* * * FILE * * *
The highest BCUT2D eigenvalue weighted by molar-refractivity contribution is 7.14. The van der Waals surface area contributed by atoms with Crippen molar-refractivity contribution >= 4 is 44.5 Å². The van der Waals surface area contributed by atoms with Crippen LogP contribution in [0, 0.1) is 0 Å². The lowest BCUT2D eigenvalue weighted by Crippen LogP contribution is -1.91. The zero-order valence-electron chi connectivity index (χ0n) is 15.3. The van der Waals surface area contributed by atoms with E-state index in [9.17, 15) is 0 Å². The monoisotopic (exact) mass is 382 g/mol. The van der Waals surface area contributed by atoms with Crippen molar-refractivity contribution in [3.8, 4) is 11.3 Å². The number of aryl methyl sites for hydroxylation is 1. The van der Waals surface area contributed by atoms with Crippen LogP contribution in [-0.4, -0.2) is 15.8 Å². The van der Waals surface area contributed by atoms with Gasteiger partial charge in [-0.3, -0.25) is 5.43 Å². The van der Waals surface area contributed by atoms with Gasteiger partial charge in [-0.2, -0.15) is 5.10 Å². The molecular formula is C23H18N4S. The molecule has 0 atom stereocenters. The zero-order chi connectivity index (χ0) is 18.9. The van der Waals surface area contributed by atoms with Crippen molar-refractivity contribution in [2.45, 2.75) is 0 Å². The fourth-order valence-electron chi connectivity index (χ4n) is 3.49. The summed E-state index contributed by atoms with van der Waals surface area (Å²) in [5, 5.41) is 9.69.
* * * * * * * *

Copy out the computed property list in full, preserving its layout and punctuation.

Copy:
The highest BCUT2D eigenvalue weighted by molar-refractivity contribution is 7.14. The van der Waals surface area contributed by atoms with Crippen molar-refractivity contribution >= 4 is 44.5 Å². The van der Waals surface area contributed by atoms with Crippen LogP contribution in [0, 0.1) is 0 Å². The lowest BCUT2D eigenvalue weighted by Crippen LogP contribution is -1.91. The zero-order valence-electron chi connectivity index (χ0n) is 15.3. The van der Waals surface area contributed by atoms with E-state index in [9.17, 15) is 0 Å². The monoisotopic (exact) mass is 382 g/mol. The van der Waals surface area contributed by atoms with Crippen molar-refractivity contribution in [3.8, 4) is 11.3 Å². The number of aryl methyl sites for hydroxylation is 1. The van der Waals surface area contributed by atoms with Crippen LogP contribution in [-0.4, -0.2) is 15.8 Å². The van der Waals surface area contributed by atoms with Gasteiger partial charge in [-0.3, -0.25) is 5.43 Å². The van der Waals surface area contributed by atoms with Gasteiger partial charge in [-0.2, -0.15) is 5.10 Å². The molecular formula is C23H18N4S. The molecule has 0 atom stereocenters. The zero-order chi connectivity index (χ0) is 18.9. The van der Waals surface area contributed by atoms with Crippen molar-refractivity contribution in [2.45, 2.75) is 0 Å². The fourth-order valence-electron chi connectivity index (χ4n) is 3.49. The summed E-state index contributed by atoms with van der Waals surface area (Å²) in [5, 5.41) is 9.69.